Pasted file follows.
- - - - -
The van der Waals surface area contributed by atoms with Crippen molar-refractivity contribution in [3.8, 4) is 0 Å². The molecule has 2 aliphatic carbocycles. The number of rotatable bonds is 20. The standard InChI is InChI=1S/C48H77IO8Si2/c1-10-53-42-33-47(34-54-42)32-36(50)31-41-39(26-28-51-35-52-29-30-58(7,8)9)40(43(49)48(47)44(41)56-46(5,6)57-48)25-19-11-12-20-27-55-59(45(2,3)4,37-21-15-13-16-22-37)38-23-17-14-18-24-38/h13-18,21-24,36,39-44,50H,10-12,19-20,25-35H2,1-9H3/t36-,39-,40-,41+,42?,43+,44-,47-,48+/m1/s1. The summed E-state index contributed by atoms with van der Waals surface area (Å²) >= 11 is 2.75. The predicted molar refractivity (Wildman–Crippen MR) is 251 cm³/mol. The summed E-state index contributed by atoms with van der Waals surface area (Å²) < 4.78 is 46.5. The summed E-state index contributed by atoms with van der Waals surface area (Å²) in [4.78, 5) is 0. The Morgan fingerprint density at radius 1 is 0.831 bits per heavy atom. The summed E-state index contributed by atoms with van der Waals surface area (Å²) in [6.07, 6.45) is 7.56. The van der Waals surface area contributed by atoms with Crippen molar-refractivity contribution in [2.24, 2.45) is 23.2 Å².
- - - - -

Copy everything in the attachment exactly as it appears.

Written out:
The van der Waals surface area contributed by atoms with Crippen molar-refractivity contribution in [3.8, 4) is 0 Å². The molecule has 2 aliphatic carbocycles. The number of rotatable bonds is 20. The standard InChI is InChI=1S/C48H77IO8Si2/c1-10-53-42-33-47(34-54-42)32-36(50)31-41-39(26-28-51-35-52-29-30-58(7,8)9)40(43(49)48(47)44(41)56-46(5,6)57-48)25-19-11-12-20-27-55-59(45(2,3)4,37-21-15-13-16-22-37)38-23-17-14-18-24-38/h13-18,21-24,36,39-44,50H,10-12,19-20,25-35H2,1-9H3/t36-,39-,40-,41+,42?,43+,44-,47-,48+/m1/s1. The summed E-state index contributed by atoms with van der Waals surface area (Å²) >= 11 is 2.75. The predicted molar refractivity (Wildman–Crippen MR) is 251 cm³/mol. The summed E-state index contributed by atoms with van der Waals surface area (Å²) < 4.78 is 46.5. The summed E-state index contributed by atoms with van der Waals surface area (Å²) in [4.78, 5) is 0. The Morgan fingerprint density at radius 1 is 0.831 bits per heavy atom. The summed E-state index contributed by atoms with van der Waals surface area (Å²) in [6.07, 6.45) is 7.56. The van der Waals surface area contributed by atoms with Crippen molar-refractivity contribution in [2.24, 2.45) is 23.2 Å².